For some months, I have been asking whether Apple has fulfilled those promises made well over a year ago. As Apple hasn’t seen fit to update its Support Note, and users still have no preference to opt out of these security protections, it’s easy to assume that nothing has been done at all. However, careful testing in Monterey 12.2.1 reveals some signs of change.
First, Apple immediately extended the period of caching from 5 minutes to 12 hours, as discovered by Jeff Johnson. Although that might appear to reduce the problem greatly, it still means daily checks in practice. Judging by reports of problems encountered by users, Apple does appear to have made the service more robust, but that’s hard for a user to test.
In addition to those, it appears that OCSP checks run today are performed using TLS/HTTPS rather than plain HTTP connections, with servers at ocsp2.apple.com. That’s true for both Monterey and Big Sur, but I don’t know whether this also applies to earlier versions of macOS.
The third promise, to provide a new preference to allow users to opt out of OCSP checks altogether, clearly hasn’t been implemented at all. If a user wishes to do that, they’re still forced to configure a software firewall to block all outgoing connections to ocsp.apple.com and ocsp2.apple.com, or to strip signatures from apps they don’t want checked in this way. I give detailed advice in this article.
What Apple should do
Above all else, Apple now needs to explain properly to users, particularly those in Ukraine and other nations which are dangerous places to use a Mac, exactly how it protects code signature checks from eavesdropping. Which versions of macOS provide checks using robust protection? What is that protection?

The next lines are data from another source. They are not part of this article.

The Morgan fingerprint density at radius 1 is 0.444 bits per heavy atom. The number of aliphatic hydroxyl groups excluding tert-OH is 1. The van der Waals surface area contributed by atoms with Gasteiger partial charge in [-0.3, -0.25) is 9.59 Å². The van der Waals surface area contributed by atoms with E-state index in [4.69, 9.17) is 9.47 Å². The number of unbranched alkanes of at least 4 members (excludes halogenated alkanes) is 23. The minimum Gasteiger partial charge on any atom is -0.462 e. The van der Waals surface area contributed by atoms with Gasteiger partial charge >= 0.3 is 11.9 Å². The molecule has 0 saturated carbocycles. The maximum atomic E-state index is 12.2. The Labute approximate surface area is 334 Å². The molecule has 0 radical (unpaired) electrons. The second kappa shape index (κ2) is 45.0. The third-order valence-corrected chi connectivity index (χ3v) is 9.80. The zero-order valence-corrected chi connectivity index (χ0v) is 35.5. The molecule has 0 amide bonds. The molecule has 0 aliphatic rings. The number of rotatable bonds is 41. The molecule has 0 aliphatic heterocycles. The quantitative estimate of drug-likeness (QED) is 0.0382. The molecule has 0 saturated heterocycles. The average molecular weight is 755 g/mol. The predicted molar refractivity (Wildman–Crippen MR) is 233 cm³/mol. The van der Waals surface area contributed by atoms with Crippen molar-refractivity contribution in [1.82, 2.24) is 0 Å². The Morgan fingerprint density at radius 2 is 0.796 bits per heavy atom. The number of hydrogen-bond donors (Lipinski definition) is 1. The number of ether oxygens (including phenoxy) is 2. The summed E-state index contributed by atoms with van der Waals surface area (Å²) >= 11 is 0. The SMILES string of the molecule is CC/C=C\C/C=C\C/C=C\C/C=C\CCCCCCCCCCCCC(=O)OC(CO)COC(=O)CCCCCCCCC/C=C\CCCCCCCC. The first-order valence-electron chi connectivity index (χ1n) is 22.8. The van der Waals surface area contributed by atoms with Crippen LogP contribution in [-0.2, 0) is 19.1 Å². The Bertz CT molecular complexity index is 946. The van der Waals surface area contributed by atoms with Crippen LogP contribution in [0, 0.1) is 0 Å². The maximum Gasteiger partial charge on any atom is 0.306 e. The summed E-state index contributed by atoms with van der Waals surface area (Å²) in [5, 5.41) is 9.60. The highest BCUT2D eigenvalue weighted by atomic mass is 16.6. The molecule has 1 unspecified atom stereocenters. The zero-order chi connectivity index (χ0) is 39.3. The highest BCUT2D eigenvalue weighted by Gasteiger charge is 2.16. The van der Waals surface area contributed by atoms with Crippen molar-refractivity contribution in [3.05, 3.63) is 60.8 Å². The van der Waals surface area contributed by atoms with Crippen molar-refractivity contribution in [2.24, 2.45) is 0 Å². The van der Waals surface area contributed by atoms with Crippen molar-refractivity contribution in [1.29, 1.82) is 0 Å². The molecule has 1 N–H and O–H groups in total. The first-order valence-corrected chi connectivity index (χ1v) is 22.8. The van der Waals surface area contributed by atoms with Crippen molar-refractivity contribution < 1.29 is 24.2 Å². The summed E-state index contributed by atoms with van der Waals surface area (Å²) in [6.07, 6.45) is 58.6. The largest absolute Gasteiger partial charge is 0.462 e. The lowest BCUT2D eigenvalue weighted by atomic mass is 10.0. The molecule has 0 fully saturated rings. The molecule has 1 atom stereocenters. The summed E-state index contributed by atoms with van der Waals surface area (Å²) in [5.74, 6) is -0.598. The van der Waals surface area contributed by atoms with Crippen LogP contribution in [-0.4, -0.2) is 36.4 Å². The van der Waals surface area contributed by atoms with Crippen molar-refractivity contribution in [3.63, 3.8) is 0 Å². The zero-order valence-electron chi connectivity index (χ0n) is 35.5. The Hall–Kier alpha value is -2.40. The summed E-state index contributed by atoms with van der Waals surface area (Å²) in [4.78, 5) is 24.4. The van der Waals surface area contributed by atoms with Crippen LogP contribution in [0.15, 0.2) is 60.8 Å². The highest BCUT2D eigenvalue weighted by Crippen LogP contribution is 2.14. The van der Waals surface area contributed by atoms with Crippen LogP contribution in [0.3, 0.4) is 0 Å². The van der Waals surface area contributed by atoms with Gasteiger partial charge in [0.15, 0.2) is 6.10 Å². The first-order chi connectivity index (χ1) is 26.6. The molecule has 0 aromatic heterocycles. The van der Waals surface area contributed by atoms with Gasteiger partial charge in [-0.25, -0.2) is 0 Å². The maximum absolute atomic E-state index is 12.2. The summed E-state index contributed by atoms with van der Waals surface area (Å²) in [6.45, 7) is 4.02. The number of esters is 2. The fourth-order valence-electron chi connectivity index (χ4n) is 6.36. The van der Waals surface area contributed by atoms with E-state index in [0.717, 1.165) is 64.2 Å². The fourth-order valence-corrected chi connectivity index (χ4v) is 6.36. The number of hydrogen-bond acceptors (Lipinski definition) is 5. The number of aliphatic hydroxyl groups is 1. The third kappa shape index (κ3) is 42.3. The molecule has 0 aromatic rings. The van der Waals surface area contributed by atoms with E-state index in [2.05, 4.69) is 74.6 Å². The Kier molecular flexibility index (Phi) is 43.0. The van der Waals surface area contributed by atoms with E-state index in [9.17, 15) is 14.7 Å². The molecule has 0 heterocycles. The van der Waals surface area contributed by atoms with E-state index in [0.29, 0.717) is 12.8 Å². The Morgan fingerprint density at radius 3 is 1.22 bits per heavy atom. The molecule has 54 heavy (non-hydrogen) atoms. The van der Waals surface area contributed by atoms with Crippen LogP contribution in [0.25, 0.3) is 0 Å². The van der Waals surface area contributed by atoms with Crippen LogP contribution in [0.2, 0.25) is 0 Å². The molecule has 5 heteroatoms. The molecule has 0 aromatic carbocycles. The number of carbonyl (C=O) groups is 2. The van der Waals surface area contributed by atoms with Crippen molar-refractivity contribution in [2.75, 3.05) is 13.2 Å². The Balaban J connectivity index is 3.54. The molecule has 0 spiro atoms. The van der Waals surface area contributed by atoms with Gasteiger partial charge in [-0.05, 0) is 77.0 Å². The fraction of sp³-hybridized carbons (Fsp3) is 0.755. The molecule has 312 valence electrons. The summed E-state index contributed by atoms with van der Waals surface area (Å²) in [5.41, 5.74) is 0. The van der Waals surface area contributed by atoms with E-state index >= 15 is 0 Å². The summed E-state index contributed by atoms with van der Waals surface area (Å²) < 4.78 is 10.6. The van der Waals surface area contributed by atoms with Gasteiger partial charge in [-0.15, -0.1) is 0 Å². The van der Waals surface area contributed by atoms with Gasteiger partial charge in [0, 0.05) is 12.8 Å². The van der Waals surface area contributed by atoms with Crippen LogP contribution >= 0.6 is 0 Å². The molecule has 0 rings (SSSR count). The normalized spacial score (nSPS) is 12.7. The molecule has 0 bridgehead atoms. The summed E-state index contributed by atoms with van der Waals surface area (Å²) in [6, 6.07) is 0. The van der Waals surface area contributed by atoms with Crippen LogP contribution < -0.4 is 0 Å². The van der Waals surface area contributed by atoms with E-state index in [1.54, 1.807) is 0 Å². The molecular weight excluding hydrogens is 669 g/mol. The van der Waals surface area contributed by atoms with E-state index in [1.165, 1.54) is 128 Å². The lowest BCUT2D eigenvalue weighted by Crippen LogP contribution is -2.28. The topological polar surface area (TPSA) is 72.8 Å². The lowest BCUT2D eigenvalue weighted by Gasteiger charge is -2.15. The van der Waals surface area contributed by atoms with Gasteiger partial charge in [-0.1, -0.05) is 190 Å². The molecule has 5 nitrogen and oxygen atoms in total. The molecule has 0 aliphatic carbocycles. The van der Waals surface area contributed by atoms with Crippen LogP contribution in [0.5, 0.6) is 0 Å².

Apple also now needs to deliver on its promises of over a year ago. It’s all very well for those of us whose greatest worries are Covid and whether this barbaric war will disturb our comfortable lives. For those in Ukraine, maintaining the privacy of what users do on their Macs could make the difference between life and death.
I’m very grateful to Jeff Johnson @lapcatsoftware for testing this on Big Sur; I’ve incorporated his results above.
One important point worth emphasising is that, if you’ve configured a Hosts file or firewall to block outgoing requests to ocsp.apple.com, and you want to block Apple’s new checks, you’ll need to set your block on ocsp2.apple.com over port 443. You can find a full reference to these and other servers here. I’ve updated my linked article about how to use apps privately with this information.
Tests here on Monterey 12.2.1 suggest that such blocks are effective and have little penalty. Although trustd sends a volley of requests, possibly as many as 50, these appear to be made asynchronously now, so they don’t delay app launch. However, older versions of macOS may not take as kindly, and this could produce significant delays in launching an app whose certificate isn’t in the cache any more. I also suspect that Apple may have quietly extended cache life beyond 12 hours, although that’s harder to test. Of course Apple could make all this far clearer and safer for everyone concerned and tell us what it has done.